Friday, 29 August 2014

The answer to the chain problem

The other day I posited a problem regarding linking a chain.

A woman has four pieces of chain.  Each piece is made up of three links.  She wants to join the pieces into a single closed ring of chain.  To open a link costs 2 cents and to close a link costs 3 cents.  She has only 15 cents.  How does she do it?

Most likely you drew it like this?

If so, you are totally normal.  Normal but wrong.

Drawing it like this means you start thinking about how to join the links at FOUR points.  Your brain gets stuck on four... you do the math and you are over the 15 cent limit.  Now perhaps you suspect a trick, so you begin to think about that perhaps you don't have to join them all.  Wrong.  These are all avenues your brain runs down but essentially lead you astray.

Rule number three for getting smarter is to practice and learn to change the representation.  That is, look at things differently.  The easiest way to do this is to draw or model it differently.

So here you go - I've represented it differently.  Think about opening the three bottom links and using them to join the other pieces.

Hope you got this.

To recap:  The ways to get smarter:

  • Increase your world knowledge
  • Automatize your thinking as much as possible
  • Change the way you represent things
If you follow the link above, I highly recommend you click through to the Hanoi tower.  Like steroids for the brain.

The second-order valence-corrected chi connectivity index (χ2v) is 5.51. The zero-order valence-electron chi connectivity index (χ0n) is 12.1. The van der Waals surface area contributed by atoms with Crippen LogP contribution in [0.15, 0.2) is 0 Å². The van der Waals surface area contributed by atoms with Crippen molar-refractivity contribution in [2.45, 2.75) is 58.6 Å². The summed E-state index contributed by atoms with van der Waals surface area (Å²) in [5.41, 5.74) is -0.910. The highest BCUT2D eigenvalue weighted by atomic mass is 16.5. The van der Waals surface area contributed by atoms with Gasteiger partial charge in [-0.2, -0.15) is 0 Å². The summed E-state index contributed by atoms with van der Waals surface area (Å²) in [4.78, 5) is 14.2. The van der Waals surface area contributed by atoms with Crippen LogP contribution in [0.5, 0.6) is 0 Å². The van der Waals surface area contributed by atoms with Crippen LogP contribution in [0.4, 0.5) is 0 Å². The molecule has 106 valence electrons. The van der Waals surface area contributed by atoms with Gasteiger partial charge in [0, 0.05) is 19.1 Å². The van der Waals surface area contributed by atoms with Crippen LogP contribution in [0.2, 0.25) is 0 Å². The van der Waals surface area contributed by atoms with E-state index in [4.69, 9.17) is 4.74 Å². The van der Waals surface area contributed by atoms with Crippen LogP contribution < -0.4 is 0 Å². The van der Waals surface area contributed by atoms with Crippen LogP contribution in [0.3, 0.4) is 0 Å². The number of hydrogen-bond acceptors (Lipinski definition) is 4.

1. Hang on I'm not sure I understand...did I simply assume all links of chain must be used rather than think laterally and allow myself to only use three links to make a joined chained?

  2. To solve it you take the separated three links (the three at the bottom) open them and then use them to join the other three parts. Most people won't think about distributing one of the groups of three, once they see the groupings, their brain just locks it in. Maybe I'll draw a picture to explain it.

  3. Excellent! I'm in the 'most' people group cause it never occurred to me to separate the group as you say. I wonder if this means I don't think outside the box - and I don't, very structured in my thinking!

  4. Well this problem is the classic in terms of trapping people into a one solution strategy. Unless you possess the KNOWLEDGE of how to re-represent then you will have a tough time solving it. The reason I say knowledge is because it's not a born ability, it's a learned strategy. You learn to think outside the box by developing those skills. You can be structured but also develop some skills that will help you look at things in new ways. So you are not stuck with a brain that is super structured, the brain will do what you teach it.

  5. Fascinating, makes me wonder what million other strategies for problem solving I haven't learned and many trillion I have!

  6. Funny thing is there are not that many strategies. And by the time you have done about twenty of these puzzles you start to see the patterns, pretty soon you can predict what the trick is. The really cool part is then taking those strategies to the real world and using them to solve real world problems.